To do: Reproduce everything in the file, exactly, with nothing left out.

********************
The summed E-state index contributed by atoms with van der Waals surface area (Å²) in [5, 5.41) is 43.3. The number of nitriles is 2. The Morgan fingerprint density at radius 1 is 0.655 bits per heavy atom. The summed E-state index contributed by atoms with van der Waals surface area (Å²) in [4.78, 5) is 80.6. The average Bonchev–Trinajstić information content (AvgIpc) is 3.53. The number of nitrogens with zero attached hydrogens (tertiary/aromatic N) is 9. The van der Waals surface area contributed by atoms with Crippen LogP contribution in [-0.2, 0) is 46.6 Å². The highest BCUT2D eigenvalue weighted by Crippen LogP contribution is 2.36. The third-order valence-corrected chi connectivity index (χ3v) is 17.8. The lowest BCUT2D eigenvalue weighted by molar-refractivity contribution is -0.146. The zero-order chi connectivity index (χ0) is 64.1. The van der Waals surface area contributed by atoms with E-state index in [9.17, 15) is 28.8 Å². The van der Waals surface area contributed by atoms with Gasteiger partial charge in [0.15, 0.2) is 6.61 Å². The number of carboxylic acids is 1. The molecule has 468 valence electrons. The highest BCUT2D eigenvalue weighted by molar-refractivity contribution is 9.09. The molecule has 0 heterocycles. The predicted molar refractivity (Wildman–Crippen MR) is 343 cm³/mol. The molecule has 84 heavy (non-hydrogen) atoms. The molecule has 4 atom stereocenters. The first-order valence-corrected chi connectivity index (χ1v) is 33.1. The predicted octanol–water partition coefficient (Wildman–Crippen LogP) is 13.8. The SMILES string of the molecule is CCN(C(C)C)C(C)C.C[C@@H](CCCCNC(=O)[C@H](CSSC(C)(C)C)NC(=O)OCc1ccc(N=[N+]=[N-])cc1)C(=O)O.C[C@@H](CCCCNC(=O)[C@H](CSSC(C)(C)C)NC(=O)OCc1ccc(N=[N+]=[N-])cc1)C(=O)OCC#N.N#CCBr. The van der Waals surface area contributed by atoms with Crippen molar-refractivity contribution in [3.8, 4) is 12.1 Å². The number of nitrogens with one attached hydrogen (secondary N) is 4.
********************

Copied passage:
The summed E-state index contributed by atoms with van der Waals surface area (Å²) in [5, 5.41) is 43.3. The number of nitriles is 2. The Morgan fingerprint density at radius 1 is 0.655 bits per heavy atom. The summed E-state index contributed by atoms with van der Waals surface area (Å²) in [4.78, 5) is 80.6. The average Bonchev–Trinajstić information content (AvgIpc) is 3.53. The number of nitrogens with zero attached hydrogens (tertiary/aromatic N) is 9. The van der Waals surface area contributed by atoms with Crippen LogP contribution in [-0.2, 0) is 46.6 Å². The highest BCUT2D eigenvalue weighted by Crippen LogP contribution is 2.36. The third-order valence-corrected chi connectivity index (χ3v) is 17.8. The lowest BCUT2D eigenvalue weighted by molar-refractivity contribution is -0.146. The zero-order chi connectivity index (χ0) is 64.1. The van der Waals surface area contributed by atoms with E-state index in [9.17, 15) is 28.8 Å². The van der Waals surface area contributed by atoms with Gasteiger partial charge in [0.15, 0.2) is 6.61 Å². The number of carboxylic acids is 1. The molecule has 468 valence electrons. The highest BCUT2D eigenvalue weighted by molar-refractivity contribution is 9.09. The molecule has 0 heterocycles. The predicted molar refractivity (Wildman–Crippen MR) is 343 cm³/mol. The molecule has 84 heavy (non-hydrogen) atoms. The molecule has 4 atom stereocenters. The first-order valence-corrected chi connectivity index (χ1v) is 33.1. The predicted octanol–water partition coefficient (Wildman–Crippen LogP) is 13.8. The SMILES string of the molecule is CCN(C(C)C)C(C)C.C[C@@H](CCCCNC(=O)[C@H](CSSC(C)(C)C)NC(=O)OCc1ccc(N=[N+]=[N-])cc1)C(=O)O.C[C@@H](CCCCNC(=O)[C@H](CSSC(C)(C)C)NC(=O)OCc1ccc(N=[N+]=[N-])cc1)C(=O)OCC#N.N#CCBr. The van der Waals surface area contributed by atoms with Crippen molar-refractivity contribution in [3.8, 4) is 12.1 Å². The number of nitrogens with one attached hydrogen (secondary N) is 4.